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Q4 Atlanta Multifamily Market Report

Market Overview

Atlanta’s multifamily market saw some relief and improved leasing activity in the middle of 2023. Despite this, adverse macroeconomic conditions and an overhang of new supply remain obstacles for 2024. Leasing activity increased in Q3 2023, and Atlanta starting Q4 2023 with the strongest positive absorption in nearly two years. This growth was primarily seen in the highest-end luxury properties, while lower to middle-income rental properties continued to face a decline in occupancy. Real estate investors focusing on multifamily properties have been quite active in Atlanta, and the market has consistently ranked as one of the leading markets for multifamily investments in the past year.


However, despite this strong investor interest, the total sales volume has dropped considerably due to increasing interest rates, making obtaining loans more challenging. Transaction activity in 2023 was more than 75% less than 2022. Despite decreasing transaction volume, prominent institutional investors remain optimistic about Atlanta’s prospects for long-term population expansion, job market growth, and the resulting demand for multifamily properties.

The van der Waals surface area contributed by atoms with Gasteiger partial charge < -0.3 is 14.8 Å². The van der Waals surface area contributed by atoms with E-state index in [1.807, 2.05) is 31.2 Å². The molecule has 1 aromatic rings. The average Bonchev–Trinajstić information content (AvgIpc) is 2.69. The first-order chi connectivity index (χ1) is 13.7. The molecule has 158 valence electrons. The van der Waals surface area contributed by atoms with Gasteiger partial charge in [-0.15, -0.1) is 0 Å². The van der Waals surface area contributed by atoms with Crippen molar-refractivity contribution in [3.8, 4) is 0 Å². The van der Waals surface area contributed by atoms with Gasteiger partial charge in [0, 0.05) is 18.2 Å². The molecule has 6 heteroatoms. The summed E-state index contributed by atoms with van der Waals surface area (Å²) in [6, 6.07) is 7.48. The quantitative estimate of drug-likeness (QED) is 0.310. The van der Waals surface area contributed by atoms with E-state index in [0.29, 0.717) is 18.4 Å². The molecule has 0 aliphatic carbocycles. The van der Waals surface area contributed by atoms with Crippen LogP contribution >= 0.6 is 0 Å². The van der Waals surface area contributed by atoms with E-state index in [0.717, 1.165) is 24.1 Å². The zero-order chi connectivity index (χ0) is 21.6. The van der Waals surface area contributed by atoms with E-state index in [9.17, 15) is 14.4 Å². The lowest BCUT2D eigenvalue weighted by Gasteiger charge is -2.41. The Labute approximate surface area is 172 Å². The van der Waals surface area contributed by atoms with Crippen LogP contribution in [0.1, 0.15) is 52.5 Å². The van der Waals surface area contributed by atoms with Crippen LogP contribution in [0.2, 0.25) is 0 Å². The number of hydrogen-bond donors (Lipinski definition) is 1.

Job Growth YOY

Atlanta’s job market has made a robust recovery from the pandemic, with 5% more total jobs in the market than there were in February 2020. The office-using sectors, including finance, professional services, and tech, have exhibited the most robust job growth. According to Oxford Economics, Atlanta’s aggregate office-using job sector has grown more than 10% since Q1 2020. However, layoffs by tech giants such as Google and Microsoft have led to increased concerns regarding job growth trajectory throughout the market for the upcoming quarters. However, despite these concerns, Atlanta remains an appealing market for corporate relocations. Well-known companies, including Microsoft, Google, Cisco, Invesco, Mircon, and more, have renewed their leases or opened new offices in the market in the last few years.